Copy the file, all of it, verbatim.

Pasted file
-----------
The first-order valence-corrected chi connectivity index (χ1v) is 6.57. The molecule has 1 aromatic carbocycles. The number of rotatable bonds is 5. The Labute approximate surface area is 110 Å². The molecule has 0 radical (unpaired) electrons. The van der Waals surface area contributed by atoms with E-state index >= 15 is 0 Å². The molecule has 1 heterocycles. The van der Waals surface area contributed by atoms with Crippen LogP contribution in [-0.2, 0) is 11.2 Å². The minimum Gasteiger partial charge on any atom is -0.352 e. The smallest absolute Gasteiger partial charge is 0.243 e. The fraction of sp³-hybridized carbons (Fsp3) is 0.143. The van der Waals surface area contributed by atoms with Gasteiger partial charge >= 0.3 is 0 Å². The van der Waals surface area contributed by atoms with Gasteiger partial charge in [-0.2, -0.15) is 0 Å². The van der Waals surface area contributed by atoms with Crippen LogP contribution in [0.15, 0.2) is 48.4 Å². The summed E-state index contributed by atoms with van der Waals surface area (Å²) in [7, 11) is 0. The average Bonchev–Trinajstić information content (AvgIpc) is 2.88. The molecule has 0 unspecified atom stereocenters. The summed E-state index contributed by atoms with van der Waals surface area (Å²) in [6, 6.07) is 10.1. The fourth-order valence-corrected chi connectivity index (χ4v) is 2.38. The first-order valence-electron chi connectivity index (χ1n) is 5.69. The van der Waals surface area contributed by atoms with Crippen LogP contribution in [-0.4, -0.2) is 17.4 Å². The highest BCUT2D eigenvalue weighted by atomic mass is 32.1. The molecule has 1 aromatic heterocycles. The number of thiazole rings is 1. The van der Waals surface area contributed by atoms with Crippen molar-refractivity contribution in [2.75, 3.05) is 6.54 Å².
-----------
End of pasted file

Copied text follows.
The first-order valence-corrected chi connectivity index (χ1v) is 6.57. The molecule has 1 aromatic carbocycles. The number of rotatable bonds is 5. The Labute approximate surface area is 110 Å². The molecule has 0 radical (unpaired) electrons. The van der Waals surface area contributed by atoms with E-state index >= 15 is 0 Å². The molecule has 1 heterocycles. The van der Waals surface area contributed by atoms with Crippen LogP contribution in [-0.2, 0) is 11.2 Å². The minimum Gasteiger partial charge on any atom is -0.352 e. The smallest absolute Gasteiger partial charge is 0.243 e. The fraction of sp³-hybridized carbons (Fsp3) is 0.143. The van der Waals surface area contributed by atoms with Gasteiger partial charge >= 0.3 is 0 Å². The van der Waals surface area contributed by atoms with Gasteiger partial charge in [-0.2, -0.15) is 0 Å². The van der Waals surface area contributed by atoms with Crippen LogP contribution in [0.15, 0.2) is 48.4 Å². The summed E-state index contributed by atoms with van der Waals surface area (Å²) in [7, 11) is 0. The average Bonchev–Trinajstić information content (AvgIpc) is 2.88. The molecule has 0 unspecified atom stereocenters. The summed E-state index contributed by atoms with van der Waals surface area (Å²) in [6, 6.07) is 10.1. The fourth-order valence-corrected chi connectivity index (χ4v) is 2.38. The first-order valence-electron chi connectivity index (χ1n) is 5.69. The van der Waals surface area contributed by atoms with Crippen LogP contribution in [-0.4, -0.2) is 17.4 Å². The highest BCUT2D eigenvalue weighted by atomic mass is 32.1. The molecule has 1 aromatic heterocycles. The number of thiazole rings is 1. The van der Waals surface area contributed by atoms with Crippen molar-refractivity contribution in [2.75, 3.05) is 6.54 Å².